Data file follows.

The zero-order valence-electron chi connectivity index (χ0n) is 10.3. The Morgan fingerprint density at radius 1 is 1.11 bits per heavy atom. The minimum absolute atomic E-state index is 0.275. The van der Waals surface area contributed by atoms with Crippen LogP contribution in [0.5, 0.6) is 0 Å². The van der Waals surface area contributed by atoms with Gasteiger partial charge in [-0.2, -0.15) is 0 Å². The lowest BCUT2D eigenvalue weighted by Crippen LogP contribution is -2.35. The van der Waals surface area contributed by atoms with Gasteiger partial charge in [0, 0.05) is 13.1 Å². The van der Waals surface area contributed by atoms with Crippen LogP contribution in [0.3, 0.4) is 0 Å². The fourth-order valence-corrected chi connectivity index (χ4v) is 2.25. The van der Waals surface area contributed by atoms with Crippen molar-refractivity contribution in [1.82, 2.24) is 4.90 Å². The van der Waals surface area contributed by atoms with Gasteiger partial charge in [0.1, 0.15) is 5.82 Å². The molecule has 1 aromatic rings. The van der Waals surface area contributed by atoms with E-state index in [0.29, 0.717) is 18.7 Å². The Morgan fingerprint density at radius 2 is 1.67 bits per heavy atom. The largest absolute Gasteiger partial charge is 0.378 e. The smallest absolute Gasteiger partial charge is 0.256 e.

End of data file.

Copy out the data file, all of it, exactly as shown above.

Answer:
The zero-order valence-electron chi connectivity index (χ0n) is 10.3. The Morgan fingerprint density at radius 1 is 1.11 bits per heavy atom. The minimum absolute atomic E-state index is 0.275. The van der Waals surface area contributed by atoms with Crippen LogP contribution in [0.5, 0.6) is 0 Å². The van der Waals surface area contributed by atoms with Gasteiger partial charge in [-0.2, -0.15) is 0 Å². The lowest BCUT2D eigenvalue weighted by Crippen LogP contribution is -2.35. The van der Waals surface area contributed by atoms with Gasteiger partial charge in [0, 0.05) is 13.1 Å². The van der Waals surface area contributed by atoms with Crippen LogP contribution in [0.3, 0.4) is 0 Å². The fourth-order valence-corrected chi connectivity index (χ4v) is 2.25. The van der Waals surface area contributed by atoms with Crippen molar-refractivity contribution in [1.82, 2.24) is 4.90 Å². The van der Waals surface area contributed by atoms with Gasteiger partial charge in [0.1, 0.15) is 5.82 Å². The molecule has 1 aromatic rings. The van der Waals surface area contributed by atoms with E-state index in [0.29, 0.717) is 18.7 Å². The Morgan fingerprint density at radius 2 is 1.67 bits per heavy atom. The largest absolute Gasteiger partial charge is 0.378 e. The smallest absolute Gasteiger partial charge is 0.256 e.